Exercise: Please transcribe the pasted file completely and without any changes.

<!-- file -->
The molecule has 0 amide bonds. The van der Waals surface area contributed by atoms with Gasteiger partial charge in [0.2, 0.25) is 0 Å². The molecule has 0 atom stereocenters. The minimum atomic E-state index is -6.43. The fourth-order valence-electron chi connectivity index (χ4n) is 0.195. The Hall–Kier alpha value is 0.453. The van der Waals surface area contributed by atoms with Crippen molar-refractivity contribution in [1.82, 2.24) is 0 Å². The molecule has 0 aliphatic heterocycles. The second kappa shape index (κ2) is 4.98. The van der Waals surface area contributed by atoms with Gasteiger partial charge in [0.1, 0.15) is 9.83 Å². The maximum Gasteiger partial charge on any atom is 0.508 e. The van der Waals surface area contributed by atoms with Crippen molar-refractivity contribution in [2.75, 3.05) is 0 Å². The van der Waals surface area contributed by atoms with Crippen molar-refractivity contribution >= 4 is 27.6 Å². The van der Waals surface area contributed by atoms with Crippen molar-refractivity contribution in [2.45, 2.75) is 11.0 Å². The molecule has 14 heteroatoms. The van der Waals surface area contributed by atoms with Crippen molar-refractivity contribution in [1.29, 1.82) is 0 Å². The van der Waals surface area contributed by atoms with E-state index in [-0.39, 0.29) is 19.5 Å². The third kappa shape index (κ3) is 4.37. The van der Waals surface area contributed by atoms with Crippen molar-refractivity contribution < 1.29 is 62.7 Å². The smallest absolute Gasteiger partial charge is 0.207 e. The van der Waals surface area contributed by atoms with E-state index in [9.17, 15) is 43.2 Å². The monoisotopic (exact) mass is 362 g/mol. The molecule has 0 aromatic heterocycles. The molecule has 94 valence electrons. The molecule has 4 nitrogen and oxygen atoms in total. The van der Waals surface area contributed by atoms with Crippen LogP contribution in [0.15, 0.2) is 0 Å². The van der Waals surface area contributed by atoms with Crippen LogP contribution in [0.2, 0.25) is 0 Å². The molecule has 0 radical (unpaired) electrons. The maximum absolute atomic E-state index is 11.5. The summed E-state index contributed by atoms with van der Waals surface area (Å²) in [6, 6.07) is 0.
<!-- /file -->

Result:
The molecule has 0 amide bonds. The van der Waals surface area contributed by atoms with Gasteiger partial charge in [0.2, 0.25) is 0 Å². The molecule has 0 atom stereocenters. The minimum atomic E-state index is -6.43. The fourth-order valence-electron chi connectivity index (χ4n) is 0.195. The Hall–Kier alpha value is 0.453. The van der Waals surface area contributed by atoms with Crippen molar-refractivity contribution in [1.82, 2.24) is 0 Å². The molecule has 0 aliphatic heterocycles. The second kappa shape index (κ2) is 4.98. The van der Waals surface area contributed by atoms with Gasteiger partial charge in [0.1, 0.15) is 9.83 Å². The maximum Gasteiger partial charge on any atom is 0.508 e. The van der Waals surface area contributed by atoms with Crippen molar-refractivity contribution in [2.75, 3.05) is 0 Å². The van der Waals surface area contributed by atoms with Crippen molar-refractivity contribution >= 4 is 27.6 Å². The van der Waals surface area contributed by atoms with Crippen molar-refractivity contribution in [2.45, 2.75) is 11.0 Å². The molecule has 14 heteroatoms. The van der Waals surface area contributed by atoms with Crippen molar-refractivity contribution in [1.29, 1.82) is 0 Å². The van der Waals surface area contributed by atoms with E-state index in [-0.39, 0.29) is 19.5 Å². The third kappa shape index (κ3) is 4.37. The van der Waals surface area contributed by atoms with Crippen molar-refractivity contribution < 1.29 is 62.7 Å². The smallest absolute Gasteiger partial charge is 0.207 e. The van der Waals surface area contributed by atoms with E-state index in [9.17, 15) is 43.2 Å². The monoisotopic (exact) mass is 362 g/mol. The molecule has 0 aromatic heterocycles. The molecule has 94 valence electrons. The molecule has 4 nitrogen and oxygen atoms in total. The van der Waals surface area contributed by atoms with Crippen LogP contribution in [0.15, 0.2) is 0 Å². The van der Waals surface area contributed by atoms with Crippen LogP contribution in [0.2, 0.25) is 0 Å². The molecule has 0 radical (unpaired) electrons. The maximum absolute atomic E-state index is 11.5. The summed E-state index contributed by atoms with van der Waals surface area (Å²) in [6, 6.07) is 0.